If there are two things to be said about the Lenovo C260 Touch, it's that it's inexpensive and space-saving. But beyond that, there's not much else to say about this all-in-one PC. Priced at around $479 (about £302, AU$538), the C260 is relatively affordable, and houses some decent components for the price.
There's a 500GB, 7,200 rpm hard drive, 4GB of RAM, 802.11bgn WiFi and built-in LAN, three USB 2.0 ports, one USB 3.0 and a media card reader. There's also an included 720p webcam and speakers, both of which are rather standard. The back also has an HDMI-out port in case you want to hook a second screen up, which is a little unusual, considering how many all-in-one PCs have HDMI-in for hooking up accessories.
Unfortunately, built-in Bluetooth is missing here, unlike in many competing all-in-one PCs. What's worse is the surprisingly slow, quad-core Intel Pentium CPU, clocked at 2.42GHz and packing integrated Intel HD graphics.
The 19.5-inch, 1,600 x 900 touchscreen is also noticeably smaller than some all-in-one PCs within the C260's price range, like the Acer Aspire Z3. Truth be told, all-in-one computers are generally designed as space-savers. Unless you're comparing this system to one with a 23-inch screen or greater, there's not a ton of desk space being freed up here.
While I liked the look and size of Acer monitor better, the Lenovo panel produces a little less glare. Plus, it is surprisingly responsive to touch commands, given the processor inside. However, that's about the only task this computer performs fairly quickly.
A need for speed
If you didn't already guess, the C260's biggest issues are speed and power. While you shouldn't expect much from a PC that costs less than $500, don't expect much punch for your hard-earned pennies. But do expect some whimpering.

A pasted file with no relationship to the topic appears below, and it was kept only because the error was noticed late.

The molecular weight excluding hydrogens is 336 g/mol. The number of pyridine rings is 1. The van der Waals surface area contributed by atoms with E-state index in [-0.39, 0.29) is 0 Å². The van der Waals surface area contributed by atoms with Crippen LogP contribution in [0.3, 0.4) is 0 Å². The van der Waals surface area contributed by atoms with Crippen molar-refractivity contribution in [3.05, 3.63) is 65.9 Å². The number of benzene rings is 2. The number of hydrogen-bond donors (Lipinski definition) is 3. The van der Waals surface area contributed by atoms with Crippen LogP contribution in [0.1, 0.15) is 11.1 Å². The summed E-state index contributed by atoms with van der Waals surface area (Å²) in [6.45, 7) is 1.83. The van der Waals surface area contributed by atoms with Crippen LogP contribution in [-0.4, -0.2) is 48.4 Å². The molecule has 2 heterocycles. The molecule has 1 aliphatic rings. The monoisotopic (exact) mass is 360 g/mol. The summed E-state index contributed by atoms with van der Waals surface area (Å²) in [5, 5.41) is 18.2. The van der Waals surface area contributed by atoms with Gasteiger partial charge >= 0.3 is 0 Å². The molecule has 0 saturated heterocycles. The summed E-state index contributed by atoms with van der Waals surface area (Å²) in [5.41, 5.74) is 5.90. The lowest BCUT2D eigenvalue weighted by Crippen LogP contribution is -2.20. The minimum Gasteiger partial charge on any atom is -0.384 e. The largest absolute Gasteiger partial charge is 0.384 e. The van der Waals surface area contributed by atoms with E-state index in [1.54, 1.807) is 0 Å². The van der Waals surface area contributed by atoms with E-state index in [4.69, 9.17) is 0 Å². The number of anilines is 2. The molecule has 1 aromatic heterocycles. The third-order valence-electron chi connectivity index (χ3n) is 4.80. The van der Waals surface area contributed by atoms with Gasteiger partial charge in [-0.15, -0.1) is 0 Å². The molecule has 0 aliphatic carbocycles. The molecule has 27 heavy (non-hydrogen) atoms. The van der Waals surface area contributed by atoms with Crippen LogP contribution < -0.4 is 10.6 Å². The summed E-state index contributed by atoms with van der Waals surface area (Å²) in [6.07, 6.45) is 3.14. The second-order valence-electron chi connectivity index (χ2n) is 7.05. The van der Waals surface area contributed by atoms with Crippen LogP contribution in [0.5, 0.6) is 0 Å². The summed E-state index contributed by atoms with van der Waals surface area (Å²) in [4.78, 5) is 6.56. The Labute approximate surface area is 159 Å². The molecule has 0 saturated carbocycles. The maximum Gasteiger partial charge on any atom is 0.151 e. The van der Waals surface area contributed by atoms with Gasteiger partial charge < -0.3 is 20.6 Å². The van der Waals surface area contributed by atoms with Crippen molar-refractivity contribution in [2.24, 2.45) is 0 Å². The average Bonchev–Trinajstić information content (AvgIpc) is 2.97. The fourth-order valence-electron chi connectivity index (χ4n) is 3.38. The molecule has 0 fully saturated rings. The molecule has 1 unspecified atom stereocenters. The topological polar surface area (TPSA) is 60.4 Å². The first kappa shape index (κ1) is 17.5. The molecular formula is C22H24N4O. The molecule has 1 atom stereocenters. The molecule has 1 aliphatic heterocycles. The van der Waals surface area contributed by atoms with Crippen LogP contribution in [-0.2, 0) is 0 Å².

It isn't as if this computer was built to run Chrome OS, like the LG Chromebase, and therefore doesn't require much processing power. (Although you could probably get away with setting Chrome to Windows 8 mode and pretend.) Or you could stick with the Windows 8.1 Start Screen interface and try keeping to lightweight apps. Either way, you'll want to avoid taxing the C260 by either using web-based applications or lighter local pieces of software.
Although there are certainly worse systems out there, the C260 is noticeably sluggish. Even simple tasks, like minimizing and maximizing windows and loading videos, have a perceivable half-second redraw. New desktop programs can take a long while to install and run. Apps designed specifically for Windows 8 tend to go a little faster, but performance can be inconsistent.
Other quirks include the keyboard layout, which presents quite the learning curve. The Function key is the last key on the bottom left side, where Control usually sits. So, using keyboard shortcuts like copy and paste is a pain early on. The group of keys on the right side – Delete, Home, End, Page Up and Page Down – are also arranged uniquely with an oversized Delete key. It's also worth noting that both the keyboard and mouse are wired, and together, they account for two of the three available USB 2.0 ports.
The C260's screen is pretty reflective, but it's not quite as bad as some rivals, like the Aspire Z3, and it can be overlooked with some clever placement. Its viewing angles are very good, but the picture can look a little dark, even with the brightness set to maximum.
Another ding is that this computer's built-in speakers don't produce much volume. I had to turn everything up to maximum just to get a decent amount of sound.
Also, if you enjoy video games, you'll need to stick to ones that feature relatively simple graphics, because the integrated GPU doesn't handle complex 3D visuals well. This isn't a hard and fast rule, considering how Child of Light, a recent game with sophisticated 2D graphics, sees the character move as if she's underwater. Meanwhile, GT Racing 2, a 3D racing game optimized for Windows 8, plays just OK.
Another disappointment is that the computer only has an HDMI-out port. Most other all-in-one PCs offer HDMI-in, so that electronics like Blu-ray players can be used with the screen. Having to use a second screen for other gadgets undermines the space-saving nature of the computer. Combined with the lack of Bluetooth connectivity, the Lenovo C260 seems a little light on features.
That said, at least the microphone picks up audio quite well during video calls (sometimes a little too much). And while camera adjusts well in low light, it produces a grainy, low quality image in even the best conditions.